GLENDALE, ARIZ. – Marcus Foligno looked like he was going to shoot the puck, lifting his right skate and leaning left as if loading up for a release.
Instead, Foligno heaved a pass that caught linemate Jordan Greenway in stride and Greenway buried it into the back of the net.
"It was a great pass," Greenway said. "But with his skill set, I knew he was going to find me. So, I was ready for it."
The goal, the second for the Wild in a 5-2 win against the Coyotes on Monday, was Greenway's first in 22 games to snap the longest drought in any of his four NHL seasons.
But overall, Greenway has become a more consistent player this year, achieving growth in a crucial season for him to establish his identity as a pro.
"I'm always looking to build on my game," Greenway said. "I think I've taken strides this year. But when it comes down to it, the entire team's been playing well. That helps everyone individually, makes everyone look good. But I'm always looking to build, for sure."
Greenway's exit meeting with General Manager Bill Guerin after last season set the stage for this improvement.
He had just finished up a streaky sophomore campaign that revealed snippets of his potential but not a complete picture. The tone of his talk with Guerin was Greenway realizing what kind of player he wants to be, a conversation Guerin felt included honesty from both sides.
"Jordan wants to be really good," Guerin said. "He wants to have an impact on the team. I know he wants to win. He doesn't want to just be any other player, but you can't just want that. You have to work for it."
Not only did Greenway address the physical side of his game, getting into "really good shape," Guerin said, but the 24-year-old also focused on his mental outlook.
"He worked hard at just kind of growing up a little bit and started approaching the game a little more businesslike," Guerin said. "He wants to fulfill his potential. What he was doing before wasn't working."
Although the Wild moved on from other young players in the offseason, trading away Luke Kunin and Ryan Donato, the team re-signed Greenway to a two-year, $4.2 million and Greenway recognized the crossroads he was at in his career.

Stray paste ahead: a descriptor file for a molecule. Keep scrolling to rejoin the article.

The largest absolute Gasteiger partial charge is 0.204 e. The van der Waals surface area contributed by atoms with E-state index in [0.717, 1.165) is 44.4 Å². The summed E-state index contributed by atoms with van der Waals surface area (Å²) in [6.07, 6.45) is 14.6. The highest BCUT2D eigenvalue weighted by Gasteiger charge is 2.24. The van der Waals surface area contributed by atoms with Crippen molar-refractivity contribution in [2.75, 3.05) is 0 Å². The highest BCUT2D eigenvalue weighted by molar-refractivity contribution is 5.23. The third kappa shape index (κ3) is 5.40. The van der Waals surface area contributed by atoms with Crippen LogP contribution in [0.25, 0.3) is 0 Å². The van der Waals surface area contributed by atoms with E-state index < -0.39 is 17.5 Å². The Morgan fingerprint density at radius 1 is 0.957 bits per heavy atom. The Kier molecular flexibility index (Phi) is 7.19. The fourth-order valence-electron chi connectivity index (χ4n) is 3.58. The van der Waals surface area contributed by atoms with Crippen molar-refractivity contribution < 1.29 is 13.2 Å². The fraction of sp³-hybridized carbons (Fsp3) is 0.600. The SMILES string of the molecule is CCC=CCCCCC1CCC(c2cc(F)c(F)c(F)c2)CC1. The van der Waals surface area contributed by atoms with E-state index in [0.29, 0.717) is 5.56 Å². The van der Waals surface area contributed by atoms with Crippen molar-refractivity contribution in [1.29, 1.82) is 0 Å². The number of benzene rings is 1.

And nearing the end of the regular season, he's clearly made a beeline toward progress.
The winger leads the Wild in assists with 20, which ties his career high. Greenway has six goals, and his 26 points are two away from matching the career-best 28 he set in 2019-20. He's also two games shy of 200.
"He's kind of leveled out the peaks and valleys a little bit," Guerin said. "They're not so high or so low, and that's really important when your bad games aren't that bad. That's a really big step for a young player."
Aside from his production, Greenway's been much more of a physical presence on a regular basis — leveraging his 6-foot-6, 241-pound frame to sustain forechecks and rattle the opposition. His 67 hits rank third on the team, behind linemates Foligno (76) and Joel Eriksson Ek (78), and the line's rugged demeanor has illuminated Greenway's strengths.
"When it comes to physicality, I think when he's on, it's scary for teams," Foligno said. "It's something we've seen a lot this year."
Where that style can really have an effect is the playoffs, another opportunity for Greenway to make a difference.
Already, though, he's trending in the right direction.
"He has responded in spades," Guerin said. "The way he's approaching the game now in a more professional manner with a higher-level work ethic, commitment, he's doing extra. Every chance he gets, he's doing extra."